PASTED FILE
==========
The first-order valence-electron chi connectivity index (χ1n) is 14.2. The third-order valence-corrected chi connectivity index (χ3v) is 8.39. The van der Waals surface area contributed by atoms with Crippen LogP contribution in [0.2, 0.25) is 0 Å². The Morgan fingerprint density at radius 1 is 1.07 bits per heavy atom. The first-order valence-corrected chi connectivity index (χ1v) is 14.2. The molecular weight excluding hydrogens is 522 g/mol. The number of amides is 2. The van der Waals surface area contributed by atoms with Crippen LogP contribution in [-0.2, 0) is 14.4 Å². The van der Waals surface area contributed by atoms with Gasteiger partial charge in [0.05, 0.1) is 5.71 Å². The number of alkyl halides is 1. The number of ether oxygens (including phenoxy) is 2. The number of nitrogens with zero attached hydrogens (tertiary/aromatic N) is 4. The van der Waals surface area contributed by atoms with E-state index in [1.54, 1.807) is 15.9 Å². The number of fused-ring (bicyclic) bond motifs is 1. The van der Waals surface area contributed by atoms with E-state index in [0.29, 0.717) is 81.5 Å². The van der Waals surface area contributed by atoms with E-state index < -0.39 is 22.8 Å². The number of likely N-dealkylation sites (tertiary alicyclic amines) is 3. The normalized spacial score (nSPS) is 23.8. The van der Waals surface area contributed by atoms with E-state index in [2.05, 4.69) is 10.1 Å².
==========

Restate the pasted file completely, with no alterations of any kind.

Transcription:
The first-order valence-electron chi connectivity index (χ1n) is 14.2. The third-order valence-corrected chi connectivity index (χ3v) is 8.39. The van der Waals surface area contributed by atoms with Crippen LogP contribution in [0.2, 0.25) is 0 Å². The Morgan fingerprint density at radius 1 is 1.07 bits per heavy atom. The first-order valence-corrected chi connectivity index (χ1v) is 14.2. The molecular weight excluding hydrogens is 522 g/mol. The number of amides is 2. The van der Waals surface area contributed by atoms with Crippen LogP contribution in [-0.2, 0) is 14.4 Å². The van der Waals surface area contributed by atoms with Gasteiger partial charge in [0.05, 0.1) is 5.71 Å². The number of alkyl halides is 1. The number of ether oxygens (including phenoxy) is 2. The number of nitrogens with zero attached hydrogens (tertiary/aromatic N) is 4. The van der Waals surface area contributed by atoms with E-state index in [1.54, 1.807) is 15.9 Å². The number of fused-ring (bicyclic) bond motifs is 1. The van der Waals surface area contributed by atoms with E-state index in [0.29, 0.717) is 81.5 Å². The van der Waals surface area contributed by atoms with E-state index < -0.39 is 22.8 Å². The number of likely N-dealkylation sites (tertiary alicyclic amines) is 3. The normalized spacial score (nSPS) is 23.8. The van der Waals surface area contributed by atoms with E-state index in [2.05, 4.69) is 10.1 Å².